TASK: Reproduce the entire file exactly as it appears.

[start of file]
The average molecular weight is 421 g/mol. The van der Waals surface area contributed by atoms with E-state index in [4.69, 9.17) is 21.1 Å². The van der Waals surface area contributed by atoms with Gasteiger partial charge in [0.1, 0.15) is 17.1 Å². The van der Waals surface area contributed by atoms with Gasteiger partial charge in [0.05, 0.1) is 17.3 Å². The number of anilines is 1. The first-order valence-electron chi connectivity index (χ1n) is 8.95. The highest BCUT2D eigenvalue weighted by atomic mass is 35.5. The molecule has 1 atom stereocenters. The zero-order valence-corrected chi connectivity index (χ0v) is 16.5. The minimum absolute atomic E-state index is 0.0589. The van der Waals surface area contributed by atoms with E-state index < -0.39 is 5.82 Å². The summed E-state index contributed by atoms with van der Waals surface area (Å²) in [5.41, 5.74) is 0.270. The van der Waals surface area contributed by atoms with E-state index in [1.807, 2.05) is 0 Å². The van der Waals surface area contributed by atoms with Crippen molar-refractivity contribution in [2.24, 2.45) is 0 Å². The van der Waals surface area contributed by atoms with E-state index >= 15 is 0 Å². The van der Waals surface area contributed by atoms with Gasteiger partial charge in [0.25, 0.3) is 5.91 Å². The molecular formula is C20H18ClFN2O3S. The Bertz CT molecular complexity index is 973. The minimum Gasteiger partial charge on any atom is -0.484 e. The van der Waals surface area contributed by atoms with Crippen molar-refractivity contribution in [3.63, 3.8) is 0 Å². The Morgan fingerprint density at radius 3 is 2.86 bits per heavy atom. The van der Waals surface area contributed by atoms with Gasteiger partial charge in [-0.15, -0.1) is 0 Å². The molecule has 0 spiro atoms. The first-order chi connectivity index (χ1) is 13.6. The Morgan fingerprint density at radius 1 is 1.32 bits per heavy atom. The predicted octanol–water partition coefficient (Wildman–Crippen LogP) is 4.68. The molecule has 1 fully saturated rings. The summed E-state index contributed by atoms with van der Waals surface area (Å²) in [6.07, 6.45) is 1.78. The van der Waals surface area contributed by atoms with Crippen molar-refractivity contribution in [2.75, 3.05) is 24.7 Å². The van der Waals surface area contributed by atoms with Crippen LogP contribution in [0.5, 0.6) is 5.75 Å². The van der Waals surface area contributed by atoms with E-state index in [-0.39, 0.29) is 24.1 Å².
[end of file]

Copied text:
The average molecular weight is 421 g/mol. The van der Waals surface area contributed by atoms with E-state index in [4.69, 9.17) is 21.1 Å². The van der Waals surface area contributed by atoms with Gasteiger partial charge in [0.1, 0.15) is 17.1 Å². The van der Waals surface area contributed by atoms with Gasteiger partial charge in [0.05, 0.1) is 17.3 Å². The number of anilines is 1. The first-order valence-electron chi connectivity index (χ1n) is 8.95. The highest BCUT2D eigenvalue weighted by atomic mass is 35.5. The molecule has 1 atom stereocenters. The zero-order valence-corrected chi connectivity index (χ0v) is 16.5. The minimum absolute atomic E-state index is 0.0589. The van der Waals surface area contributed by atoms with E-state index < -0.39 is 5.82 Å². The summed E-state index contributed by atoms with van der Waals surface area (Å²) in [5.41, 5.74) is 0.270. The van der Waals surface area contributed by atoms with E-state index in [1.807, 2.05) is 0 Å². The van der Waals surface area contributed by atoms with Crippen molar-refractivity contribution in [2.24, 2.45) is 0 Å². The van der Waals surface area contributed by atoms with E-state index >= 15 is 0 Å². The van der Waals surface area contributed by atoms with Gasteiger partial charge in [0.25, 0.3) is 5.91 Å². The molecular formula is C20H18ClFN2O3S. The Bertz CT molecular complexity index is 973. The minimum Gasteiger partial charge on any atom is -0.484 e. The van der Waals surface area contributed by atoms with Crippen molar-refractivity contribution in [3.63, 3.8) is 0 Å². The Morgan fingerprint density at radius 3 is 2.86 bits per heavy atom. The van der Waals surface area contributed by atoms with Gasteiger partial charge in [-0.15, -0.1) is 0 Å². The molecule has 0 spiro atoms. The first-order chi connectivity index (χ1) is 13.6. The Morgan fingerprint density at radius 1 is 1.32 bits per heavy atom. The predicted octanol–water partition coefficient (Wildman–Crippen LogP) is 4.68. The molecule has 1 fully saturated rings. The summed E-state index contributed by atoms with van der Waals surface area (Å²) in [6.07, 6.45) is 1.78. The van der Waals surface area contributed by atoms with Crippen molar-refractivity contribution in [2.75, 3.05) is 24.7 Å². The van der Waals surface area contributed by atoms with Crippen LogP contribution in [0.5, 0.6) is 5.75 Å². The van der Waals surface area contributed by atoms with E-state index in [-0.39, 0.29) is 24.1 Å².